With less money for roads, experts say pothole season could be worst yet | Minnesota Public Radio News


I get quoted on MPR: With less money for roads, experts say pothole season could be worst yet
by Dan Olson

... University of Minnesota civil engineering professor David Levinson has a long-term suggestion for addressing the pothole problem.

"We haven't invented anything that will eliminate potholes, but we can certainly reduce their number if we build roads better," Levinson said.

Levinson said, for example, it would cost nearly 25 percent more to build stronger county highways. But with money in short supply, it's an unlikely alternative.

One way to raise more money is to ask roadway users, especially owners of heavy trucks, to pay more. The big rigs already pay a lot of roadway use taxes and are only a small percent of overall traffic volume.

But Levinson and other road experts say research shows they do a disproportionate amount of damage to the roads.

"An eighteen wheeler can do 1,600 times as much damage to [the] road as a single passenger car would do over the same stretch," Levinson said.

Putting more axles and tires on the biggest trucks, Levinson said, would spread out their weight, but would be expensive and would use more energy because of increased friction.

Levinson said another partial fix for preventing pothole formation would have snow plows raise their blades an inch or so.

"When the plows touch the pavement and the pavement is cracked or uneven they often pull up chunks of pavement leading to an additional source of pothole," he said.

The problem with this idea, Levinson said, is Minnesota drivers like snow free roads so they can drive faster, rather than roads with an inch of snow on top forcing them to slow down.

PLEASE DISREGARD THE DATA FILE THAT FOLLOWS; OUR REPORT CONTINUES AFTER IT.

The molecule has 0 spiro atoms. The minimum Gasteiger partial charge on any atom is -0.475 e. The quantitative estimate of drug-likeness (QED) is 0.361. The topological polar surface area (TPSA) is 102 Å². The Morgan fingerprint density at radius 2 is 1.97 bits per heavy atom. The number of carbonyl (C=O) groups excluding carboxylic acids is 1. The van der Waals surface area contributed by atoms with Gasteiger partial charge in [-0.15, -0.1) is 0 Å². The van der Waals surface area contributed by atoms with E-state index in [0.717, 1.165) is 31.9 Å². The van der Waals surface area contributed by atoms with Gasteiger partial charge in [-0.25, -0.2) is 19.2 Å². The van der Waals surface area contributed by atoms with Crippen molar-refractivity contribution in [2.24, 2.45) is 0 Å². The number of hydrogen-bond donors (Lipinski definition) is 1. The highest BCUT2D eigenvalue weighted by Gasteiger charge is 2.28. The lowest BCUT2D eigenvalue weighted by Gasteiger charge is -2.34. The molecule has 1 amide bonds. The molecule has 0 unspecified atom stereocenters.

On the point about good roads vs. poor roads, see our Cost/Benefit Study: Spring Load Restrictions

On the point about trucks doing more damage than cars see Pavement Interactive: Equivalent Single Axle Load

On the last point, see also Finland Special: Snow As Traffic Calming Device


VTrans (Vermont) typically doesn't plow to bare pavement, at least at first. Their policy, as I've heard from my other half (a Vermont native) is for "passable roads", not snow-free pavement.

Would snow tires become a requirement under that scenario?

David Levinson

Network Reliability in Practice

Evolving Transportation Networks

Place and Plexus

The Transportation Experience

Access to Destinations

Assessing the Benefits and Costs of Intelligent Transportation Systems

Financing Transportation Networks

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This page contains a single entry by David Levinson published on March 15, 2011 12:17 PM.

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